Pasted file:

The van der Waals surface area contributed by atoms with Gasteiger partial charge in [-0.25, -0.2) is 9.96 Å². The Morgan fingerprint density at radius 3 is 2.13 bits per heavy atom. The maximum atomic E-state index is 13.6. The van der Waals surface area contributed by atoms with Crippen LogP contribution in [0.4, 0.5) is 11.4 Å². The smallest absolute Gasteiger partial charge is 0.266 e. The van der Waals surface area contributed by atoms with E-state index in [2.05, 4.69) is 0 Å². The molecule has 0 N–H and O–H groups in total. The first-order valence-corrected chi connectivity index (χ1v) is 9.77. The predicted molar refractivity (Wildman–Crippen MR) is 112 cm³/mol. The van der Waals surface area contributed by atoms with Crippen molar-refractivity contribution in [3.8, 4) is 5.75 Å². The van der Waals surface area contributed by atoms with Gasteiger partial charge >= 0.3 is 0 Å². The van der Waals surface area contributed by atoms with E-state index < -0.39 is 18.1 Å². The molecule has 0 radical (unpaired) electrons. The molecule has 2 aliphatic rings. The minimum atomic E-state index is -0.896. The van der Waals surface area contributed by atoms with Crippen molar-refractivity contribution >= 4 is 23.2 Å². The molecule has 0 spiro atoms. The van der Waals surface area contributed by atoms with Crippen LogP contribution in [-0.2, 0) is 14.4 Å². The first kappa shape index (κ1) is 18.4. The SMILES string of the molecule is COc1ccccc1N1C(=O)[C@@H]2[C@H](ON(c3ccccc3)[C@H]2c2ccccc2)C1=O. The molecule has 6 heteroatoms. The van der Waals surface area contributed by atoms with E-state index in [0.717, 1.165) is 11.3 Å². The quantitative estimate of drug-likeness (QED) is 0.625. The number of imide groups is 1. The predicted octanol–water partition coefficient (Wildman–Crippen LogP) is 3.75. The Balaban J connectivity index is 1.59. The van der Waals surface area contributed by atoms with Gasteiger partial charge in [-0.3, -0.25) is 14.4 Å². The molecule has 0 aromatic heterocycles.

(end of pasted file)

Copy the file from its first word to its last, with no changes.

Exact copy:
The van der Waals surface area contributed by atoms with Gasteiger partial charge in [-0.25, -0.2) is 9.96 Å². The Morgan fingerprint density at radius 3 is 2.13 bits per heavy atom. The maximum atomic E-state index is 13.6. The van der Waals surface area contributed by atoms with Crippen LogP contribution in [0.4, 0.5) is 11.4 Å². The smallest absolute Gasteiger partial charge is 0.266 e. The van der Waals surface area contributed by atoms with E-state index in [2.05, 4.69) is 0 Å². The molecule has 0 N–H and O–H groups in total. The first-order valence-corrected chi connectivity index (χ1v) is 9.77. The predicted molar refractivity (Wildman–Crippen MR) is 112 cm³/mol. The van der Waals surface area contributed by atoms with Crippen molar-refractivity contribution in [3.8, 4) is 5.75 Å². The van der Waals surface area contributed by atoms with Gasteiger partial charge >= 0.3 is 0 Å². The van der Waals surface area contributed by atoms with E-state index < -0.39 is 18.1 Å². The molecule has 0 radical (unpaired) electrons. The molecule has 2 aliphatic rings. The minimum atomic E-state index is -0.896. The van der Waals surface area contributed by atoms with Crippen molar-refractivity contribution >= 4 is 23.2 Å². The molecule has 0 spiro atoms. The van der Waals surface area contributed by atoms with Crippen LogP contribution in [-0.2, 0) is 14.4 Å². The first kappa shape index (κ1) is 18.4. The SMILES string of the molecule is COc1ccccc1N1C(=O)[C@@H]2[C@H](ON(c3ccccc3)[C@H]2c2ccccc2)C1=O. The molecule has 6 heteroatoms. The van der Waals surface area contributed by atoms with E-state index in [0.717, 1.165) is 11.3 Å². The quantitative estimate of drug-likeness (QED) is 0.625. The number of imide groups is 1. The predicted octanol–water partition coefficient (Wildman–Crippen LogP) is 3.75. The Balaban J connectivity index is 1.59. The van der Waals surface area contributed by atoms with Gasteiger partial charge in [-0.3, -0.25) is 14.4 Å². The molecule has 0 aromatic heterocycles.